After making her international debut at the 2015 event and scoring five goals and three assists, Yeh (who is now 19 years old) eventually become the country’s all-time leading scorer. She had 14 goals and 22 points at the 2016 CCOA, and 11 goals at both the 2017 and 2018 World Championships, along with a few assists at each.

“I believe [the CCOA] is important for the development of women’s hockey in Taiwan as it gives most players hope for the future and it keeps players in the game,” said Yin. “What I’m really hoping to accomplish at the tournament really is to let everyone try their best and have fun. The result will take care of itself.”

Road to the 2019 CCOA: Malaysia ices dynamic goaltending duo

By Liz Montroy – Women’s Hockey Life

There may be a 25 year age gap between Tg Farhana Azuma Tg Abdillah and Wen Min Low, but together they make up Malaysia’s promising and talented goaltending duo.

The two goalies will once again be protecting Malaysia’s net at the upcoming 2019 IIHF Women’s Challenge Cup of Asia (CCOA), having also done so last season. Their age difference could perhaps be one of their biggest strengths, with each bringing a different experience and outlook to the team.

Tg Abdillah has been a mainstay of Malaysia’s women’s hockey program for several years, and has represented the country at each of the IIHF Women’s CCOA events that Malaysia has participated in.

“I would say Azuma [Tg Abdillah] has been there for the Malaysian team from the very beginning. I don’t remember a time when we didn’t have her as a goalie,” said national team player Eunice Boon.

Tg Abdillah, a former inline hockey player who took up ice hockey in 1998 after the opening of the country’s Sunway Pyramid rink, gradually moved from forward to defence to goaltending. In 2003, she became one of Malaysia’s first female goaltenders.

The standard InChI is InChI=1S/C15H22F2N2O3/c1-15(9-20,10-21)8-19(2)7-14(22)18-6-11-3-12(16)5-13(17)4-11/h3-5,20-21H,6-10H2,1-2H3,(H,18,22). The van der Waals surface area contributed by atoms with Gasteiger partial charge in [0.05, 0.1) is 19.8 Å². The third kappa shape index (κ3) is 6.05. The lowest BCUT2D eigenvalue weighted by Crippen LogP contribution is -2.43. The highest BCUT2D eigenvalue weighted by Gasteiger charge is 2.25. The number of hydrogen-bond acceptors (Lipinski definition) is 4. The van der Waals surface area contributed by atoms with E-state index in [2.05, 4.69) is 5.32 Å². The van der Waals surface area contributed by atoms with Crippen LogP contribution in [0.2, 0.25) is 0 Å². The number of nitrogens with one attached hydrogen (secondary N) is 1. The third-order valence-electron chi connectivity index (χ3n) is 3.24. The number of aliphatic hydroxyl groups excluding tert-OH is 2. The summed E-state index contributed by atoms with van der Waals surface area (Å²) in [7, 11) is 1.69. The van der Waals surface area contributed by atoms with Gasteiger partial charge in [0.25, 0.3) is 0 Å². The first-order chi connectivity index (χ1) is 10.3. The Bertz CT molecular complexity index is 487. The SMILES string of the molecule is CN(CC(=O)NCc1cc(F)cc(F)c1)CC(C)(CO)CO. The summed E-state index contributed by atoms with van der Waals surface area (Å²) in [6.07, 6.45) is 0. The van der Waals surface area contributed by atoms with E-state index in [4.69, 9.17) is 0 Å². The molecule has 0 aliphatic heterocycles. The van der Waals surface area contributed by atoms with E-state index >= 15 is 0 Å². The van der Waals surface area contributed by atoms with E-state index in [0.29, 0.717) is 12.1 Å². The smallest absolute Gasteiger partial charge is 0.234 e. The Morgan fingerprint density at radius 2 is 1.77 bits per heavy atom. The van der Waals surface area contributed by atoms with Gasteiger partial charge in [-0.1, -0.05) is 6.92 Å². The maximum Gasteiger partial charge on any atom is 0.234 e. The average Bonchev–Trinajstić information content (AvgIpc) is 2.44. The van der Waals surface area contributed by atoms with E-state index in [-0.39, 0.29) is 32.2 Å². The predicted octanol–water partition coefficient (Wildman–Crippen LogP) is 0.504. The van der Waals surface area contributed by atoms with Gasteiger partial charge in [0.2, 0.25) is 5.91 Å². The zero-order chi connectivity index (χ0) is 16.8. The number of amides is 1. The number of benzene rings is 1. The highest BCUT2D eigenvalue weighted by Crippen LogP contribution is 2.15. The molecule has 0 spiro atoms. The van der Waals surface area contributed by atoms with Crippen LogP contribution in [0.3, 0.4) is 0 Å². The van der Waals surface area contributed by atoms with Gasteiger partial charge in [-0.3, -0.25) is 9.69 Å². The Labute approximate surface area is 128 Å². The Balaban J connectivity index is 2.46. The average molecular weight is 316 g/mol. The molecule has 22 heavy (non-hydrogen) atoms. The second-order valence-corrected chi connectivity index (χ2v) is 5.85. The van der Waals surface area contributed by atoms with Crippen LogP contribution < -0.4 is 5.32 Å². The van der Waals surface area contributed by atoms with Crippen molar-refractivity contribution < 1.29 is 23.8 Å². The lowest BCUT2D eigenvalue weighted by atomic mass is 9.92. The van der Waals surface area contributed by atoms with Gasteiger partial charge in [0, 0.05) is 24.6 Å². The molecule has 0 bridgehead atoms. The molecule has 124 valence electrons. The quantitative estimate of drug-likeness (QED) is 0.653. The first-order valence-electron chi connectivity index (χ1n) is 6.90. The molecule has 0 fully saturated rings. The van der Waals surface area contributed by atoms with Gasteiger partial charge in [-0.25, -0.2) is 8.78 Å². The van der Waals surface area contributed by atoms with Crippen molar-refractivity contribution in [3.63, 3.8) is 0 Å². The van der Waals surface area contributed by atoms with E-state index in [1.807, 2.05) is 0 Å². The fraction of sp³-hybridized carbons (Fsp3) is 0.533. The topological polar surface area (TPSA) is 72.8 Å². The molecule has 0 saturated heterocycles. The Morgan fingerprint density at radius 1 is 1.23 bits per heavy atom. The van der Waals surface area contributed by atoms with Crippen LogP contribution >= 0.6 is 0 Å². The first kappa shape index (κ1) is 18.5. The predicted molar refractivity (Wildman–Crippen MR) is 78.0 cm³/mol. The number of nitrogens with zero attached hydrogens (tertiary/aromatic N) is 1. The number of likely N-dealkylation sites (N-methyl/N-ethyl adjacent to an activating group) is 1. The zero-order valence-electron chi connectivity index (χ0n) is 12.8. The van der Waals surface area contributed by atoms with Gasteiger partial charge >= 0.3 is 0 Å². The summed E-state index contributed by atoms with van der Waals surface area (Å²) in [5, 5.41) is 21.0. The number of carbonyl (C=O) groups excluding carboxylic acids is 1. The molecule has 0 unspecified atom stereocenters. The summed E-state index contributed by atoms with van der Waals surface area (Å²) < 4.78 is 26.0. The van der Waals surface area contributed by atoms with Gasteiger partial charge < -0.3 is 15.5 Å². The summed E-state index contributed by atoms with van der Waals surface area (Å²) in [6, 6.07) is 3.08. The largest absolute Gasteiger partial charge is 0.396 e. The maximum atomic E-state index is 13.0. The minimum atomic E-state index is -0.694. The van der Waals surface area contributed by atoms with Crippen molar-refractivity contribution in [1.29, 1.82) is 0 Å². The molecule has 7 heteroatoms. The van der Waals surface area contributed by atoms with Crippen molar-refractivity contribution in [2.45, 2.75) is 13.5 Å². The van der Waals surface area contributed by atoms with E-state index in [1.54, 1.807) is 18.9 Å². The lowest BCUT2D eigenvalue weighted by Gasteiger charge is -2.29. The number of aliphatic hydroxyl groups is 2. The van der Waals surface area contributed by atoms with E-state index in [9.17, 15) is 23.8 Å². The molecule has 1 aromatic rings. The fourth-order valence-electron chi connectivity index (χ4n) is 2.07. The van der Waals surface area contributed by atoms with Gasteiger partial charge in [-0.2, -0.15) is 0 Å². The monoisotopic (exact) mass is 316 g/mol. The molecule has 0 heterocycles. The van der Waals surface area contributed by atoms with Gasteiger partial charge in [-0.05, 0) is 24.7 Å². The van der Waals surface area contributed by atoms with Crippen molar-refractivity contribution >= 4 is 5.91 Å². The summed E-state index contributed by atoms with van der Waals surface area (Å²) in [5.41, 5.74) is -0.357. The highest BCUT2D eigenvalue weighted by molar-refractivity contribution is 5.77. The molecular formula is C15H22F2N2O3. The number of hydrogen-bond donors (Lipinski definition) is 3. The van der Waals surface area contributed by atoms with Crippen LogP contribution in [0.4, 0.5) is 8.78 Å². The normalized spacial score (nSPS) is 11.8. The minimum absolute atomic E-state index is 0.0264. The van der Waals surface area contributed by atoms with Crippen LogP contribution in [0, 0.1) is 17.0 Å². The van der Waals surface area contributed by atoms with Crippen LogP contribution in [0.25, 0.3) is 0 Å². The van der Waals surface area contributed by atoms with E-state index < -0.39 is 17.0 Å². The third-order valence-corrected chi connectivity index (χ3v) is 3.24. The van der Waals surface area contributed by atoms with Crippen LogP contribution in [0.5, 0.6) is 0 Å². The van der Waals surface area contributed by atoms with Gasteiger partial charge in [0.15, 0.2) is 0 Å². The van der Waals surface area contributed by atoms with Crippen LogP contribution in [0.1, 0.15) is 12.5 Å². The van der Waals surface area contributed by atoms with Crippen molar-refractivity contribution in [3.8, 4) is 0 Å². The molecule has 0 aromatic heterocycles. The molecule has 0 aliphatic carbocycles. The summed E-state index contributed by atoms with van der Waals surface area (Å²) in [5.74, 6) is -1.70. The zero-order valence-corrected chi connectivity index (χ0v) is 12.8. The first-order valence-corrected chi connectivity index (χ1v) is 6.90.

“I’m not sure what made me do it,” said Tg Abdillah. While she eventually took some time off from the sport, she returned to ice hockey about five years ago. “When I came back I was asked if I could play in net since they needed another goaltender for an upcoming tournament in Singapore and I said yes. Again, I have no idea why I said yes, however, I have grown to love being a goaltender.”

Malaysia faced some tough competition in the 2016 and 2017 CCOA events, but had a fantastic showing at the 2018 tournament, winning the gold medal in Division I to earn promotion to the Top Division this year. Tg Abdillah had a career-defining tournament, leading all goalies with a 931.0 save percentage and a 1.43 goals against average.

While Tg Abdillah has now become accustomed to competing on the international stage, the 2018 CCOA was Low’s first introduction to a IIHF competition. Fifteen year old Low only played just under 12 minutes in a 5-0 win over India in the tournament, and while she has yet to achieve more of a starting role, she represents the future of hockey in Malaysia.

“Min brings hope to the women’s team that this isn’t a dying position, and that there are young Malaysian girls like her who still want to play goalie,” said Boon. There are currently less than 10 female goalies in Malaysia, with only three being qualified to play for the national team based on their age and skill level.

Like Tg Abdillah, Low also came to ice hockey through inline hockey, and also started as a player before taking up goaltending. When her team was in need a goalie for a tournament four years ago, her coach brought out a set of equipment for the players to try out.